Hydrogeologic Analysis and Data Collection for the Oneida Tie Yard Site
Loftis, David R.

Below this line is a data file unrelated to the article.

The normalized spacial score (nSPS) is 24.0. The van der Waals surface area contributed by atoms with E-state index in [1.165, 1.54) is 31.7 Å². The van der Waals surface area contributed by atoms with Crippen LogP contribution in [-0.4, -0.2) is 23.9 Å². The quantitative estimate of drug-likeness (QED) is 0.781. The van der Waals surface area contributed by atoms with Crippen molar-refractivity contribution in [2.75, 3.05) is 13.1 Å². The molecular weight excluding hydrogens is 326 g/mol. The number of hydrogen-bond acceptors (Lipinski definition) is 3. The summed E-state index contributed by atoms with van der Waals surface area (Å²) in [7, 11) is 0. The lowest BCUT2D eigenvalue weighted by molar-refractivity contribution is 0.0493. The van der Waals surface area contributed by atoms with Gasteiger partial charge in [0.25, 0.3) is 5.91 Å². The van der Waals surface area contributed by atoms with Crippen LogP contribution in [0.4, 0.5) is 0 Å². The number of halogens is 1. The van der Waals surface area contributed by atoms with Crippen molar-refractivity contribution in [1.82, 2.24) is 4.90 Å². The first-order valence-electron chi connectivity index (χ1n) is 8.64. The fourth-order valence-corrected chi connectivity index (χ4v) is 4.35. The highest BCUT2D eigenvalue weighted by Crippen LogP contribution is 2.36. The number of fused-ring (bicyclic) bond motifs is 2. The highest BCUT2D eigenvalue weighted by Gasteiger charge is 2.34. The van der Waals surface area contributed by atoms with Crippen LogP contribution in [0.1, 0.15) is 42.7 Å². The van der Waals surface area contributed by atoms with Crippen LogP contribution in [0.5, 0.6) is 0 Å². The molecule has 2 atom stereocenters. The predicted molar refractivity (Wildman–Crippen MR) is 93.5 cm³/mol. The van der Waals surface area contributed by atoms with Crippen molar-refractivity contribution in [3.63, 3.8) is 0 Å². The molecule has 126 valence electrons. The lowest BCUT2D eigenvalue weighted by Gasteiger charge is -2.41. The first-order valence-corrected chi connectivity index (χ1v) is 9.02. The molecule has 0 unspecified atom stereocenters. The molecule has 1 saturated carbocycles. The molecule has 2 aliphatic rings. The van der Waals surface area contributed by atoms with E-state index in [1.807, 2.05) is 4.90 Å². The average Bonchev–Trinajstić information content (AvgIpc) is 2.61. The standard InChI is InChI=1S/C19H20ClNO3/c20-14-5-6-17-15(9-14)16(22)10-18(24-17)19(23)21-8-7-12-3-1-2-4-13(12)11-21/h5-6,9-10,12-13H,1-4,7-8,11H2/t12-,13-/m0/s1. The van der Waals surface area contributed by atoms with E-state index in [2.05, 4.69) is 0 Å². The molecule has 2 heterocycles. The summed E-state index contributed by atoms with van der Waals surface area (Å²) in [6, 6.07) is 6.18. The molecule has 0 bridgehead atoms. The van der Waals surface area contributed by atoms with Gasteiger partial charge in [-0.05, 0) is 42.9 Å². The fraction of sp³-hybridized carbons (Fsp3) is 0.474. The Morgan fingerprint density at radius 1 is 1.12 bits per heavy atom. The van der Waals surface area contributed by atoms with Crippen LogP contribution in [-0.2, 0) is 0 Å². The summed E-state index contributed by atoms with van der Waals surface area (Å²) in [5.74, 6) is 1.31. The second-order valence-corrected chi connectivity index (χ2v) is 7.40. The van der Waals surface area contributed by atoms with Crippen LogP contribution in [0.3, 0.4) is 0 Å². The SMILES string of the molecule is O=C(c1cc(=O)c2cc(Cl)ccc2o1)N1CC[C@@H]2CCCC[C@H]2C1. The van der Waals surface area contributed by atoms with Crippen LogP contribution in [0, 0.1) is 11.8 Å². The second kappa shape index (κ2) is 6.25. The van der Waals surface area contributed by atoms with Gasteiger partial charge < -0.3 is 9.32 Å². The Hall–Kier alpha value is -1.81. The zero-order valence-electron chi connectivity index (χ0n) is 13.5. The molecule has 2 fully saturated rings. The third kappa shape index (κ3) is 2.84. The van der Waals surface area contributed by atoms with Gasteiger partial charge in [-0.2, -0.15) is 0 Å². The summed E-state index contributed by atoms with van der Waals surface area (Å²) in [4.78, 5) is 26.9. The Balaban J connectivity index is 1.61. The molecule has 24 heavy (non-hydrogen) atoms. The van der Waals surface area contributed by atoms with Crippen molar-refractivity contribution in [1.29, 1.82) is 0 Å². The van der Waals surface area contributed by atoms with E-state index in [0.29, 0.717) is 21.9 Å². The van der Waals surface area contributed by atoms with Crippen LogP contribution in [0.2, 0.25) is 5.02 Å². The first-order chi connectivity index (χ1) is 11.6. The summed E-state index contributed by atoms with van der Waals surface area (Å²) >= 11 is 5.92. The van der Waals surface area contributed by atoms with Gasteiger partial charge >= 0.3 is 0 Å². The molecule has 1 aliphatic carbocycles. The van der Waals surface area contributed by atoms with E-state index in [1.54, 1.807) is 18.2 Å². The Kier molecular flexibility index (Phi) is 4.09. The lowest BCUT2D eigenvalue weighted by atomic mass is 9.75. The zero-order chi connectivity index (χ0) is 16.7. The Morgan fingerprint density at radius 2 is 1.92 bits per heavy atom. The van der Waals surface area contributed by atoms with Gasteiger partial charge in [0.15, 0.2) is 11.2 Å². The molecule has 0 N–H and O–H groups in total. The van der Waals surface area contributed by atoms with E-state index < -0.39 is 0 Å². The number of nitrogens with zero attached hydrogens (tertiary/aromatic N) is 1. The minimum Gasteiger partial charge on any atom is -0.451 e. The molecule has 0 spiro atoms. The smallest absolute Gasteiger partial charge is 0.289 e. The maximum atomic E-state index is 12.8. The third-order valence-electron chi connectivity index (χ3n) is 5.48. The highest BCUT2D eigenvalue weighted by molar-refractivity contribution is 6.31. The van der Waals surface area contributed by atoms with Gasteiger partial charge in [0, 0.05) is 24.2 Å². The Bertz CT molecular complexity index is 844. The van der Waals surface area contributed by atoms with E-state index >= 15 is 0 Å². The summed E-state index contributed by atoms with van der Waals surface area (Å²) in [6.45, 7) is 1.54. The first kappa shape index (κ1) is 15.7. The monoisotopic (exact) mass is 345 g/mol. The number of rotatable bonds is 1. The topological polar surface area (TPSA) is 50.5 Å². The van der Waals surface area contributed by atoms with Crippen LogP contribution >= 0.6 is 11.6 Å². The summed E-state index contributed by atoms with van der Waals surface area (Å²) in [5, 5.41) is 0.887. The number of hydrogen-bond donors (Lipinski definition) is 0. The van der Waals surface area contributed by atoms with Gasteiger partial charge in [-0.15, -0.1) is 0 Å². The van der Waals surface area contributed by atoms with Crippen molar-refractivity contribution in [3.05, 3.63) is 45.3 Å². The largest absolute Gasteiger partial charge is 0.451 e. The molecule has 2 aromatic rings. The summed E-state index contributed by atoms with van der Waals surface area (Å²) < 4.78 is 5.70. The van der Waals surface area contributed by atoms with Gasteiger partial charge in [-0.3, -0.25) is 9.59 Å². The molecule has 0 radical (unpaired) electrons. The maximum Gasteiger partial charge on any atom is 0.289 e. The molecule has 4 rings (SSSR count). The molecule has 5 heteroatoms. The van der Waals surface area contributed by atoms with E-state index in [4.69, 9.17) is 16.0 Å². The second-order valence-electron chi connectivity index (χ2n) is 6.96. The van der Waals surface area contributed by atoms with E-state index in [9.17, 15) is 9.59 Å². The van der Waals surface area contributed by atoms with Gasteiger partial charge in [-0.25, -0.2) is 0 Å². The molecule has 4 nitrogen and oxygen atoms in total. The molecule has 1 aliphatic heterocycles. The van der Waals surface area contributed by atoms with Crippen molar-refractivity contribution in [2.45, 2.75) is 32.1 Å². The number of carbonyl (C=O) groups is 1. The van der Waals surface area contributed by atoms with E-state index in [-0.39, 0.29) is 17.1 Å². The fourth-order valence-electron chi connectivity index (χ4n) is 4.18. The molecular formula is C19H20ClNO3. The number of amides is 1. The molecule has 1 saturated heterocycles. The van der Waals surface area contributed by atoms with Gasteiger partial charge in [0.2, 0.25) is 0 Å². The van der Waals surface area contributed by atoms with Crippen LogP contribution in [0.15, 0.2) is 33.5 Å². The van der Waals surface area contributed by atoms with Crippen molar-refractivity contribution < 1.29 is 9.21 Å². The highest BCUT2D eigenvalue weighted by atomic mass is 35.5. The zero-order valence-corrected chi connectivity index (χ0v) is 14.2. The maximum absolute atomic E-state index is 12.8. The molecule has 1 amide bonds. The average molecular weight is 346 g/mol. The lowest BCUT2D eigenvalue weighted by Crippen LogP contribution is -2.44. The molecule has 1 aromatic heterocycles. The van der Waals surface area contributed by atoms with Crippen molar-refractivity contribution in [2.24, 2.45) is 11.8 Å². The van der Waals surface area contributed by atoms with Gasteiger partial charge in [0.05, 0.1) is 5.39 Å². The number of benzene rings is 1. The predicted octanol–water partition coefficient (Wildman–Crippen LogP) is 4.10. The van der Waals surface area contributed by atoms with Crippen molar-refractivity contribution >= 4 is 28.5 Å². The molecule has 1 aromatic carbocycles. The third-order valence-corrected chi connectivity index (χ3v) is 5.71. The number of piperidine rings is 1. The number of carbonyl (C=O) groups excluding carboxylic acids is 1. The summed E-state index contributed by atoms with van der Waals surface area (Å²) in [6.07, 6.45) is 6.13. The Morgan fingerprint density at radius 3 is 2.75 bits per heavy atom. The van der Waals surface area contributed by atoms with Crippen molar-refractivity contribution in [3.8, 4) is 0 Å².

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During the 1950's and 1960's a railroad yard located in Oneida, Tennessee, was used as a creosote treatment facility for railroad ties. After the cross-ties were treated with creosote, the excess creosote was stored in an holding pond located about 100 feet north of Pine Creek (Fetterolf 1998). In 1990, during a creek modification project, creosote was discovered seeping through the banks of Pine Creek. The creosote had leached through the bottom of the pond and migrated towards the creek. In 1997, the Tennessee Department of Environment and Conservation authorized a remedial strategy prepared by Geraghty & Miller, Inc (Fetterolf 1998). The strategy involved the use of phytoremediation and a previously installed interception trench system. The primary goals of the phytoremediation plan are to stimulate biodegradation and to decrease groundwater flow, thus minimizing the migration of the contaminant into Pine Creek. Poplar trees were selected for the phytoremediation plan and were planted in two sections. The objectives of this report involved analyzing the hydrogeology of the Oneida, Tennessee site and organizing the collected data for the purpose of evaluating the impact of the phytoremediation and interception trench systems on the aquifer. The water level data was used to evaluate water level and hydraulic gradient changes due to evapotranspiration, rainfall, and groundwater extraction. It was obvious from the water level and rainfall comparison plots that the rainfall has a measurable effect on the water table elevation (i.e. groundwater flow). Some areas may be less affected because the coal layer has a tendency to decrease recharge. Meanwhile, the interception trench lowers the water level around the trench. The decrease in head occurs before and after the trench, thus the water level forms a "v-shape" at the trench. This "v-shape" lends to the notion that the hydraulic gradient also slopes towards the trench in both directions. As for the phytoremediation, there was not sufficient evidence to suggest that the water levels were being lowered by evapotranspiration. This was expected since the poplar trees were had only completed their second growing season. GMS MODFLOW was used to predict the effects on the water table due to the phytoremediation and the interception trench systems. The calibrated model did an adequate job in simulating the site when the interception trench was not in operation and the trees were not in their growing season. By using variable recharge in some areas, the results are expected to improve. For example, it is important to know the location of the coal layer so this area can be given a lower recharge value than the other areas in the model. As for the trench model, the simulated heads were much lower than the observed heads, which emphasizes that using wells is not the best method to simulate the interception trench. In the future, a transient model should be used to simulate the site with the trench operation, and the drain package could be used to model the trench itself. Meanwhile, the ET model was a valuable simulation, because it illustrates how effective the poplar trees can be even under conservative conditions. With an assumed root zone of just 3 feet and a maximum potential evapotranspiration rate of 4.6 gallons per day per tree, the majority of the site will experience the dry conditions expected.
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